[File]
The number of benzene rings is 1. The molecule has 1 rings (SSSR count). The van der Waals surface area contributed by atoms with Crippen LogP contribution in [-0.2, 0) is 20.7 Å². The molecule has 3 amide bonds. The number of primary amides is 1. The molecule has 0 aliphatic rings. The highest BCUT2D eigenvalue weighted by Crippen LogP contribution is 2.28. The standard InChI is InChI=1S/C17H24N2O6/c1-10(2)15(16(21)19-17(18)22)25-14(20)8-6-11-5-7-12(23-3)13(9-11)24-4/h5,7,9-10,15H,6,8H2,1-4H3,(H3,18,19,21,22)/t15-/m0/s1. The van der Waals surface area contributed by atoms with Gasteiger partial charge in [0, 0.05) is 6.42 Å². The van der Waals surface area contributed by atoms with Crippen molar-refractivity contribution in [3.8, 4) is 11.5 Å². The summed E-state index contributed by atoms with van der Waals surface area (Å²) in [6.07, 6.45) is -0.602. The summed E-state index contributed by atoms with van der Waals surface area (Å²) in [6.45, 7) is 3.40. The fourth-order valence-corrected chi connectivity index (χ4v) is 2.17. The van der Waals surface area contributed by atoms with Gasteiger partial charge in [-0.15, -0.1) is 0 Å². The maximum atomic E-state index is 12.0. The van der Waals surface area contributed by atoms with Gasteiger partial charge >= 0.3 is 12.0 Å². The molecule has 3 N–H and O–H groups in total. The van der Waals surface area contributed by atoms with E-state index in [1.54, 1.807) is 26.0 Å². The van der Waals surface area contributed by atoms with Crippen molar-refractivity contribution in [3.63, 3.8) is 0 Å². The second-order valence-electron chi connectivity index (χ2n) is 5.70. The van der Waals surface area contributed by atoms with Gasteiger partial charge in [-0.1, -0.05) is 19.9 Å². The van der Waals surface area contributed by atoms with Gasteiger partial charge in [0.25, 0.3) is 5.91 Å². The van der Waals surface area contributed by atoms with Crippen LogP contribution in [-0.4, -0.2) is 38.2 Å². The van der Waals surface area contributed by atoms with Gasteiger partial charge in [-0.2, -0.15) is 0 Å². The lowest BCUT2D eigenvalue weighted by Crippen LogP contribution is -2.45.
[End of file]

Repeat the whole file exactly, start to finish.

The number of benzene rings is 1. The molecule has 1 rings (SSSR count). The van der Waals surface area contributed by atoms with Crippen LogP contribution in [-0.2, 0) is 20.7 Å². The molecule has 3 amide bonds. The number of primary amides is 1. The molecule has 0 aliphatic rings. The highest BCUT2D eigenvalue weighted by Crippen LogP contribution is 2.28. The standard InChI is InChI=1S/C17H24N2O6/c1-10(2)15(16(21)19-17(18)22)25-14(20)8-6-11-5-7-12(23-3)13(9-11)24-4/h5,7,9-10,15H,6,8H2,1-4H3,(H3,18,19,21,22)/t15-/m0/s1. The van der Waals surface area contributed by atoms with Gasteiger partial charge in [0, 0.05) is 6.42 Å². The van der Waals surface area contributed by atoms with Crippen molar-refractivity contribution in [3.8, 4) is 11.5 Å². The summed E-state index contributed by atoms with van der Waals surface area (Å²) in [6.07, 6.45) is -0.602. The summed E-state index contributed by atoms with van der Waals surface area (Å²) in [6.45, 7) is 3.40. The fourth-order valence-corrected chi connectivity index (χ4v) is 2.17. The van der Waals surface area contributed by atoms with Gasteiger partial charge in [-0.15, -0.1) is 0 Å². The maximum atomic E-state index is 12.0. The van der Waals surface area contributed by atoms with Gasteiger partial charge >= 0.3 is 12.0 Å². The molecule has 3 N–H and O–H groups in total. The van der Waals surface area contributed by atoms with E-state index in [1.54, 1.807) is 26.0 Å². The van der Waals surface area contributed by atoms with Crippen molar-refractivity contribution in [3.63, 3.8) is 0 Å². The second-order valence-electron chi connectivity index (χ2n) is 5.70. The van der Waals surface area contributed by atoms with Gasteiger partial charge in [-0.1, -0.05) is 19.9 Å². The van der Waals surface area contributed by atoms with Gasteiger partial charge in [0.25, 0.3) is 5.91 Å². The van der Waals surface area contributed by atoms with Crippen LogP contribution in [-0.4, -0.2) is 38.2 Å². The van der Waals surface area contributed by atoms with Gasteiger partial charge in [-0.2, -0.15) is 0 Å². The lowest BCUT2D eigenvalue weighted by Crippen LogP contribution is -2.45.